The farm has been producing tons of vegetables, especially eggplant, tomatoes, and zucchini.
Here is just part of one day’s harvest.
Some things have not done so well. Due to a loss of labels, we have not been able to harvest any green tomatoes, since we can’t tell which they are. Watermelon are still the size of base balls. Winter squash are growing well, but still way behind where they should be due to late planting. Peppers are only starting to produce now. I am glad we keep them in the greenhouse, where they will have another month or so of growing left.
Sheet mulching has vastly out preformed the tilled beds, though we have no one variable trials to prove it.
I saved landrace tomato seeds from the farm; basically, I just saved seed from any plant that had produced, without worrying about variety or potential crossing. Over the years, the mix of varieties will adapt themselves to the location, soil, and growing methods. They will preserve enough genetic diversity so that something does well in any given year, but I will not have to keep fifty varieties pure and separate. I hope to do a post on landraces soon.
We salvaged a metal shed for the farm and are in the process of rebuilding it.
There was an old run in horse shed on the urban farm property. Due to age and improper construction, it was beginning to fall apart, and was, in any case, too small for our purposes. So we decided to pull it down, salvage what lumber we could, and build a new shed.
Here are some pictures of the project.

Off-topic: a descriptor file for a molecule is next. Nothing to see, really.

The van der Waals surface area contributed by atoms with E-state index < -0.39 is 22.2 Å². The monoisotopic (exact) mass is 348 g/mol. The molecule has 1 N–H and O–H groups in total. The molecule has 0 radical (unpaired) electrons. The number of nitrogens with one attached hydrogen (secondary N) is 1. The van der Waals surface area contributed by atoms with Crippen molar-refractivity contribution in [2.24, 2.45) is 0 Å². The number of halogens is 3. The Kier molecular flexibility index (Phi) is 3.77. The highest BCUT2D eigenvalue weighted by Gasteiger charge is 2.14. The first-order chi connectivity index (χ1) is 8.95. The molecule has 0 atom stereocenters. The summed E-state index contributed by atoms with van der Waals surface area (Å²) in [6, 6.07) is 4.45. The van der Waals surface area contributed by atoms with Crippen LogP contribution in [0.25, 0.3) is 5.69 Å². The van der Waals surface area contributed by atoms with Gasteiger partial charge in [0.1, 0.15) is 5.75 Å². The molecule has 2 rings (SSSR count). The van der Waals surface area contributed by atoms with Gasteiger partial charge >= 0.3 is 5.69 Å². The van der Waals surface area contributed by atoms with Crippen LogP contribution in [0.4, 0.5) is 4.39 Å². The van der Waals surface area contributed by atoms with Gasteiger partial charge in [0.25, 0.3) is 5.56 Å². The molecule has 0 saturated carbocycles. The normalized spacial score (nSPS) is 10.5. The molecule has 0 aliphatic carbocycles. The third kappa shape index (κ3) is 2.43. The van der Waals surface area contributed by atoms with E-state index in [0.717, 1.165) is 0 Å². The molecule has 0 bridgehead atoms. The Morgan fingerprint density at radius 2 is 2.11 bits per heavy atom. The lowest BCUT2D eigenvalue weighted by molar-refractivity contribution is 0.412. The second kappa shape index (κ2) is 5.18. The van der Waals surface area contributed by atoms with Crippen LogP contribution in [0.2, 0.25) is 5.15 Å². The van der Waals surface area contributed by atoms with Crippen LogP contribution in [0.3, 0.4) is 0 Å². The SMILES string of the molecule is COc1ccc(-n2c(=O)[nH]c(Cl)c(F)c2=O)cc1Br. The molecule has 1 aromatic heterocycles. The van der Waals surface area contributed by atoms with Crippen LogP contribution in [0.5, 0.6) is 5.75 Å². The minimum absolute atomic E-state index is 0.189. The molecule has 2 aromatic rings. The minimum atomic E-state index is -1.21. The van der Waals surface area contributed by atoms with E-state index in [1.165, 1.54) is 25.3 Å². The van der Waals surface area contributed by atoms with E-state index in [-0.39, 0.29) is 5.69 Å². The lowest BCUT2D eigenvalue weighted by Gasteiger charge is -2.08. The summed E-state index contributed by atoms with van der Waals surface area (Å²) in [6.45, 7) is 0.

The shed as it was, a few months ago.
The walls starting to come down. We still have to remove all the stuff that had been stored in the shed over the years.
The roof collapses after being disconnected from the back posts.
After this point, we used a vehicle to pull down the front posts which the roof was leaning on, dropping it to the ground. (Unfortunately, we did not get a picture of this step.)
At the next meeting (March 23rd) we broke up and cleared away the roof and other debris, and dug out the posts.
At these meetings we also eliminated poison hemlock from the areas where we will be working, and tidied up the property. Our greenhouse vent arm seems to be working well, and lettuce is growing inside. As you can see, there was still some snow on the ground from the most recent fall, but the temperatures inside the greenhouse were warm and steamy, triggering the vent’s arm to pop open. At the next meeting we hope to plant Brassicas and other cool weather crops in the greenhouse for transplanting to the main gardens in April.